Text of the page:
Reply
 
Thread Tools Display Modes
 
Old 02-03-2015, 09:39 PM   #41
Guru
 
City: Venice Louisiana
Country: United States
Join Date: Dec 2013
Posts: 1,097
Accepted best practice for "blanking" a thru hull is to calculate the required scarf area for 1/2 the thickness of the hull and grind out that much inside and out. Relaminate using woven "glass cloth, then sand fill and fair. Epoxy only !!!
__________________
Advertisement

kulas44 is offline   Reply With Quote
Old 02-03-2015, 10:54 PM   #42
Guru
 
angus99's Avatar
 
City: Signal Mtn., TN
Country: US
Vessel Name: Stella Maris
Vessel Model: Defever 44
Join Date: Feb 2012
Posts: 1,379
Don't know if this is the accepted way or not, Bruce, but I found it on the internet so it must be true.

__________________

angus99 is offline   Reply With Quote
Old 02-03-2015, 11:57 PM   #43
Guru
 
HopCar's Avatar


 
City: Miami Florida
Vessel Name: Possum
Vessel Model: Ellis 28
Join Date: Aug 2011
Posts: 3,489
Forklift, Here is what the Groco backing block looks like. They come with threaded inserts so no bolts go through the hull.
__________________
Parks Masterson
www.hopkins-carter.com
HopCar is online now   Reply With Quote
Old 02-04-2015, 07:32 AM   #44
Guru
 
Forkliftt's Avatar
 
City: Biloxi Mississippi
Country: USA
Vessel Name: Patricia Louise II
Vessel Model: 1983 42' Present Sundeck
Join Date: Oct 2007
Posts: 2,433
That's it!! PM sent


1983 Present 42 Sundeck
Twin Lehman 135's
✌️
__________________
Steve Point Cadet/ Biloxi, Mississippi USA
*Present 42 twin 135 Lehmans
Forkliftt is offline   Reply With Quote
Old 02-04-2015, 07:44 AM   #45
Guru
 
psneeld's Avatar
 
City: Avalon, NJ
Country: USA
Vessel Name: Freedom
Vessel Model: Albin 40
Join Date: Oct 2011
Posts: 15,853
Quote:
Originally Posted by angus99 View Post
Don't know if this is the accepted way or not, Bruce, but I found it on the internet so....... ]
it is one of many....

goes to show some if not many of the pros use poly or vinylesters resin believing it is strong enough and actually better for repairs as it has many of the same characteristics of the hull where epoxy doesn't and therefore less prone to stressing and failure.

the video then explains "his theory" on how to lay patches which others will strongly dispute with just as little "scientific evidence" as this guy as to which way is truly better.

so...the "Accepted way"?.....can't really say as like many boat repair "options"....it is just one of many ways of doing it. Some recommend never removing thruhulls....just render them in op and as leak proof as possible....not my way..but one of the many.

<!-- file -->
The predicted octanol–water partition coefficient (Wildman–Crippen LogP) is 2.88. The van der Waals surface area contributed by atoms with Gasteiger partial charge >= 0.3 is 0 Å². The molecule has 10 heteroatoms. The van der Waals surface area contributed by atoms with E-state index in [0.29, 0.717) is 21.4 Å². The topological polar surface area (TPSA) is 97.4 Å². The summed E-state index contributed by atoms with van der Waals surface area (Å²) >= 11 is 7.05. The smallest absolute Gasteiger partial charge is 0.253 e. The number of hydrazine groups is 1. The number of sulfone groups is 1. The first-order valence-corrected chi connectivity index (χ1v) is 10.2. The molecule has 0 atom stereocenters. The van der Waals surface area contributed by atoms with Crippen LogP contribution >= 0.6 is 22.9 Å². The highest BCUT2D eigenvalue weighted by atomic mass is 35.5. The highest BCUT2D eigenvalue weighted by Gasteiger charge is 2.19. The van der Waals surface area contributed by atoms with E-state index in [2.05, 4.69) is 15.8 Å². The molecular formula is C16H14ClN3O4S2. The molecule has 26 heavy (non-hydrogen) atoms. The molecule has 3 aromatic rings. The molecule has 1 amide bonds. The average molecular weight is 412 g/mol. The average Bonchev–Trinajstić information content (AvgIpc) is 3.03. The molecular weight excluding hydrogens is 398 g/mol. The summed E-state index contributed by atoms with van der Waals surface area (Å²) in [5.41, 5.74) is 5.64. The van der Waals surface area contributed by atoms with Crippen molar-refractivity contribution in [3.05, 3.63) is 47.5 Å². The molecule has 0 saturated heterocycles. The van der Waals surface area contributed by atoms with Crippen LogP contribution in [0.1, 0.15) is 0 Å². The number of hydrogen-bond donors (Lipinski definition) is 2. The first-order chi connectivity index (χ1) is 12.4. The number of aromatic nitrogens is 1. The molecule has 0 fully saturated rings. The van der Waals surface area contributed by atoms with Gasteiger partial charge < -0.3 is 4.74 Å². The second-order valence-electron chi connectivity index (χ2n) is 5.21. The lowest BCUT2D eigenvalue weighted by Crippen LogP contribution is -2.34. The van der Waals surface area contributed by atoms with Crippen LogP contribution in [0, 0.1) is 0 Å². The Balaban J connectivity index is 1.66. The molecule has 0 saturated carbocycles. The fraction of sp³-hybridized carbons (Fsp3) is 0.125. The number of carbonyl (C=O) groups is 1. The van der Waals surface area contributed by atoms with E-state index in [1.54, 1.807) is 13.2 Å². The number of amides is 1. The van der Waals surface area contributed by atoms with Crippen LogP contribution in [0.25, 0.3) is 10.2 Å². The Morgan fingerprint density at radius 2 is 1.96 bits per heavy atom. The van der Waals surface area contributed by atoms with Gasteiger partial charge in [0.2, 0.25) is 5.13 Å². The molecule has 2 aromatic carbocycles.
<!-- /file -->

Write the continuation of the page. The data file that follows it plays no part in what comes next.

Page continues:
psneeld is online now   Reply With Quote
Old 02-04-2015, 05:28 PM   #46
Guru
 
angus99's Avatar
 
City: Signal Mtn., TN
Country: US
Vessel Name: Stella Maris
Vessel Model: Defever 44
Join Date: Feb 2012
Posts: 1,379
Found what appear to be SS elbows on two bronze below-the-waterline seacocks for sink drains. Lots of powder growing out of the joints and some rust stains on the hull below. All the other transition fittings on the boat appear to be heavy bronze. I'll probably try to pull these two seacock/through-hull assemblies this weekend and decide if I have time to replace all 14 on the boat.

angus99 is offline   Reply With Quote
Old 02-04-2015, 07:01 PM   #47
Guru
 
BruceK's Avatar
 
Join Date: Oct 2011
Posts: 7,552
Quote:
Originally Posted by angus99 View Post
Don't know if this is the accepted way or not, Bruce, but I found it on the internet so it must be true.
Thanks, much appreciated, wish my f/g work was as neat and organized. It`s similar to the osmosis repairs I had done on my boat, they used a dished grinder pad to cut away, filling the dish same way with enlarging concentric circles, finishing with epoxy putty. The guy said due to depth some blisters need grinding right through with forming up on the inside, fortunately not required on my boat, but it will be if we delete the washdown thru hull supply.
__________________
BruceK
Island Gypsy 36 Europa "Doriana"
Sydney Australia
BruceK is offline   Reply With Quote
Old 02-04-2015, 07:24 PM   #48
Guru
 
City: Venice Louisiana
Country: United States
Join Date: Dec 2013
Posts: 1,097
I agree with the vid in almost every aspect and pretty much that is how I do it. I like to grind inside and out with a 12 to 1 scarf ratio. I ONLY use a 5 to 1 epoxy for this type of repair, and no CSM, only cloth. The opinion of most current and in the know real professionalls is that the polyester resin that your boat was built with had a "waxing" additive (PVA) that allowed it to cure, without which it would remain in a raw state. Poly or even vinyl ester doesnt stick well to cured polyester fiberglass. Epoxy has the best adhesion of any known and easily available product. This whole thing is a time consuming and labor intensive exorcise, with about $20 worth of materials. Dont scimp, use the good $hit.
kulas44 is offline   Reply With Quote
Old 02-04-2015, 08:29 PM   #49
Guru
 
psneeld's Avatar
 
City: Avalon, NJ
Country: USA
Vessel Name: Freedom
Vessel Model: Albin 40
Join Date: Oct 2011
Posts: 15,853
Laminating resin contains no wax. The last coat needs wax added or some other air inhibiting covering.

While epoxy is used a lot....yet vinylester is used by many pros too with very professional results. Some repairs are better off due to the characteristics mating the rest of the shell. The discussion results in adhesion over the scared area is more than necessary for the intended repair.


http://www.jamestowndistributors.com...ct.do?pid=2082


TotalBoat Polyester Laminating Resin is used as a first coat for base coat applications. Without wax, this resin remains tacky to hold fiberglass fabric in place on vertical surfaces. Needs no sanding between coats. Laminating resin is excellent for saturating fiberglass fabrics. MEKP Hardener included.
psneeld is online now   Reply With Quote
Old 02-04-2015, 09:50 PM   #50
Guru
 
City: Venice Louisiana
Country: United States
Join Date: Dec 2013
Posts: 1,097
That is correct, but, the last coat is always waxed. Non of the esters has the adhesion properties of even the lowest grade of epoxy. I will concede that poly is easier to work with and even the least skilled person can use it, somewhat successfully. Its kinda like the difference between rivets and welding, anyone can rivet but not everyone can weld, it takes practice and skill. both work but given the choice I would take welded everytime.